A reading program that paired African-American men with 12 at-risk black boys at Leverette Elementary School has proved overwhelmingly successful. The initiative, called Real Men READ-y, should be expanded at Leverette and to other Toledo public schools during the next school year.
The program elevates educational opportunities for boys who may not have a support system at home. The kindergarten students were read to three times a week by their mentors, who also helped with early literacy skills such as rhyming, alliteration, vocabulary, writing, and letter sounds.
The men also were big brothers and father figures for the little guys. Their relations flourished during the school year. The program’s benefits, in mentoring and in improving the reading skills of children in the program, were obvious, especially compared to the performance and attitudes of 12 other Leverette kindergarten students who were not enrolled.
During the school year, the boys in Real Men READ-y showed a 42 percent improvement in their attitude toward looking at books, compared to 13 percent for the boys who did not take part. The boys with mentors had a 17 percent improvement in their attitude about learning to read, compared to a 4 percent decline among those without mentors.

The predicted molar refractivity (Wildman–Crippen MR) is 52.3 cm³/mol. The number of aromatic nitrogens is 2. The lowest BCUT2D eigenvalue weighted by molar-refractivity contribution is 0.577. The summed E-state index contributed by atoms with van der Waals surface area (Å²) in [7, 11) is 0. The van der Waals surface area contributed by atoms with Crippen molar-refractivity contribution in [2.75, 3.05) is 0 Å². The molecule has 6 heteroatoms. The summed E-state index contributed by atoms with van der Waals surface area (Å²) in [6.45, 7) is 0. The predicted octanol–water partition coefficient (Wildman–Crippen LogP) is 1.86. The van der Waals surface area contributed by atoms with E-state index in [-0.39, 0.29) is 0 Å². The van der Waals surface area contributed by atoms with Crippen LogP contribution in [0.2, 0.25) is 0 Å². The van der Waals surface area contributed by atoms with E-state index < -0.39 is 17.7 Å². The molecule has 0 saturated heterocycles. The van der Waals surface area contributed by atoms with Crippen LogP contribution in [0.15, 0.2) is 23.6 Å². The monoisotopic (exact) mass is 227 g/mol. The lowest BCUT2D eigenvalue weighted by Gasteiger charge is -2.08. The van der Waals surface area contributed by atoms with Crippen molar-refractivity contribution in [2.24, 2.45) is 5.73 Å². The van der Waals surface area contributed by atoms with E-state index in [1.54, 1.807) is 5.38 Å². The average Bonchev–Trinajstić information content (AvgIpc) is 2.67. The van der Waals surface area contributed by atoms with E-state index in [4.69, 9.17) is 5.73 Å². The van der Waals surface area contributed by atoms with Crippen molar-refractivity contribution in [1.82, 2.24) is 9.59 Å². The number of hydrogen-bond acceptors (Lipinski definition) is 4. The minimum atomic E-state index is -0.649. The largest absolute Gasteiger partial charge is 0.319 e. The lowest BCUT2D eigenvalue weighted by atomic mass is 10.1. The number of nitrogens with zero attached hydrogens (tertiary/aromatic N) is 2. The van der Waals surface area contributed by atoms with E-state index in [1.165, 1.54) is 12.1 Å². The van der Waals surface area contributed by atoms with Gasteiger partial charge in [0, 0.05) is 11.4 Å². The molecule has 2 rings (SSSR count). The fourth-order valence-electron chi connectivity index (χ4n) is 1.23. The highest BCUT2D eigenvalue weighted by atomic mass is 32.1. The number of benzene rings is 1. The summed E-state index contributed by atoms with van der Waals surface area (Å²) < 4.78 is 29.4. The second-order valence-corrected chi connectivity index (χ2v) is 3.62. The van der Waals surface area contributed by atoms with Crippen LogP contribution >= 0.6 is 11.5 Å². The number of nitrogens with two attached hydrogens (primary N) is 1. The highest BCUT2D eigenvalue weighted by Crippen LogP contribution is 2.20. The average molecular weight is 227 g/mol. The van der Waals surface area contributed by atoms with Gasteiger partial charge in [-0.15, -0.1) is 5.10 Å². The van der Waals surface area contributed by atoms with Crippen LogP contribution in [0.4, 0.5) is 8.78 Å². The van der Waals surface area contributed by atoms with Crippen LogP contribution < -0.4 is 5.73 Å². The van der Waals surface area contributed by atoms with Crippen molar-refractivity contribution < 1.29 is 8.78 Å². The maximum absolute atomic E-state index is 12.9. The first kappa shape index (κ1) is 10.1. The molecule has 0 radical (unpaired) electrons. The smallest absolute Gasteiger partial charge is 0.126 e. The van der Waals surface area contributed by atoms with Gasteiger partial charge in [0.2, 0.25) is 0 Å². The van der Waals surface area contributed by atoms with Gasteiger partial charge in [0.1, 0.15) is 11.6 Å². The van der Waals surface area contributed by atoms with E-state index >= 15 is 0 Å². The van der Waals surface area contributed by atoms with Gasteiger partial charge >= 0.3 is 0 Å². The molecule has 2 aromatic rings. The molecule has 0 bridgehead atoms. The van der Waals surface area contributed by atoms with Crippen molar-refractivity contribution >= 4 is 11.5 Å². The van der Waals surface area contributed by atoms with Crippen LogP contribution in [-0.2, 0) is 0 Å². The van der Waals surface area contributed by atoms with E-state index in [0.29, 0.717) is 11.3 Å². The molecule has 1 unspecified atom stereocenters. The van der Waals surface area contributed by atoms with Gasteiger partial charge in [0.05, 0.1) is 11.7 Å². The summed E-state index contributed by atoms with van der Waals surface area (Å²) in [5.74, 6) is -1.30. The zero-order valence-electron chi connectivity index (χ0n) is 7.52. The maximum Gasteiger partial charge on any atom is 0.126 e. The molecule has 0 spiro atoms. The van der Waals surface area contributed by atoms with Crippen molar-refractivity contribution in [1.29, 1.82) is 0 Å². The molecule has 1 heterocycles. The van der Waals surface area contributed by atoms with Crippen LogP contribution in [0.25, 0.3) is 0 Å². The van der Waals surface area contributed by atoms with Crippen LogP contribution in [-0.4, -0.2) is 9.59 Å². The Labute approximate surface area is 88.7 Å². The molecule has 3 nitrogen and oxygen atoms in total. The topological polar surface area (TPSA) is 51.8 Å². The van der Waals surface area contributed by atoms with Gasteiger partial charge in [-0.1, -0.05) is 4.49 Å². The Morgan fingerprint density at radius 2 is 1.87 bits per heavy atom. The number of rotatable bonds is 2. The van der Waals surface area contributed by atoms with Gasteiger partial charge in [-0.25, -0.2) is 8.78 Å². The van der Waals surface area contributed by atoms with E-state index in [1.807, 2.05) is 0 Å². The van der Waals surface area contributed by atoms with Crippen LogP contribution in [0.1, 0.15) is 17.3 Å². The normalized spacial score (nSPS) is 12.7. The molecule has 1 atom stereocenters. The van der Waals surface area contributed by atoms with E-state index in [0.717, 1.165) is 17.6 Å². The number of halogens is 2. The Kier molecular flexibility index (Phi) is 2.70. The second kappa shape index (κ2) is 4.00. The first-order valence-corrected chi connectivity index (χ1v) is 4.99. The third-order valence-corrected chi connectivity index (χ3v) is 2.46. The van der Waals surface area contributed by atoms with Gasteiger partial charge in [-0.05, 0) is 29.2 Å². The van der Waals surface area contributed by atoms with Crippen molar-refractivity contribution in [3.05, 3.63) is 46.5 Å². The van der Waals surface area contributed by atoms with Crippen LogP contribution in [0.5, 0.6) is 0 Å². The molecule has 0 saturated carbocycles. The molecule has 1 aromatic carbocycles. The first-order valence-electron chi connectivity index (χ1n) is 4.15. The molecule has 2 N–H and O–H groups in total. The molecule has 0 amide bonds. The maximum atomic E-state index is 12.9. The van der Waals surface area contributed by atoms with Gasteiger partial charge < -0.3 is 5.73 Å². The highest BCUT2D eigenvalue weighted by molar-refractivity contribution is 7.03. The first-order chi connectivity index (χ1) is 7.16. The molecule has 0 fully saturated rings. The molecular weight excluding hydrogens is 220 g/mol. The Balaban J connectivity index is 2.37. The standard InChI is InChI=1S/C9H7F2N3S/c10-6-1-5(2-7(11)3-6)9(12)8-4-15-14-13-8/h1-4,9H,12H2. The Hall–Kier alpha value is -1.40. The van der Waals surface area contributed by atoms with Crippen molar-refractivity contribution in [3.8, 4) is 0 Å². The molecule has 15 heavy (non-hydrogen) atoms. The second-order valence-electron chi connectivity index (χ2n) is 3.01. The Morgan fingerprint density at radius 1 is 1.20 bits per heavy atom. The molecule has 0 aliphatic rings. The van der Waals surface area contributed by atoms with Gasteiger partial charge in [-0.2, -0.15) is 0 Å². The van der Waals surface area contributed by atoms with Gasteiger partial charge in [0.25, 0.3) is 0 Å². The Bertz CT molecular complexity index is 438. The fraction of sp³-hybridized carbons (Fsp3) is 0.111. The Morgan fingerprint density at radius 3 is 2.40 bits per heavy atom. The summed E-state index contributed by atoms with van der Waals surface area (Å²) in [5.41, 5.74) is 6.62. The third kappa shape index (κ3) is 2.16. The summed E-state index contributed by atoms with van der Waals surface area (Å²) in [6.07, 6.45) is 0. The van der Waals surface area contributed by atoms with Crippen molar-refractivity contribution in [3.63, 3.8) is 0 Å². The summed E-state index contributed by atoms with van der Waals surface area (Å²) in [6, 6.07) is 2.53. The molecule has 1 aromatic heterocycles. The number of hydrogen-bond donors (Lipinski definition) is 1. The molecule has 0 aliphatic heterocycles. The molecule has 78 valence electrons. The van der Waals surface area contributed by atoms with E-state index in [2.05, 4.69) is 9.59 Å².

The boys who participated in the program improved their attitudes about going to school by 12 percent; those who did not showed a 7 percent decline. The boys in the program also met personal goals, including better behavior.
Real Men READ-y was created and subsidized by the African-American Initiative of the United Way of Greater Toledo’s Joint Council, which works to improve health, education, and social services in the local black community. Its impressive and documented achievements should bolster support for similar programs.
The organizers and volunteers of Real Men READ-y deserve congratulations. They gave a group of boys a boost in learning — one more children could use.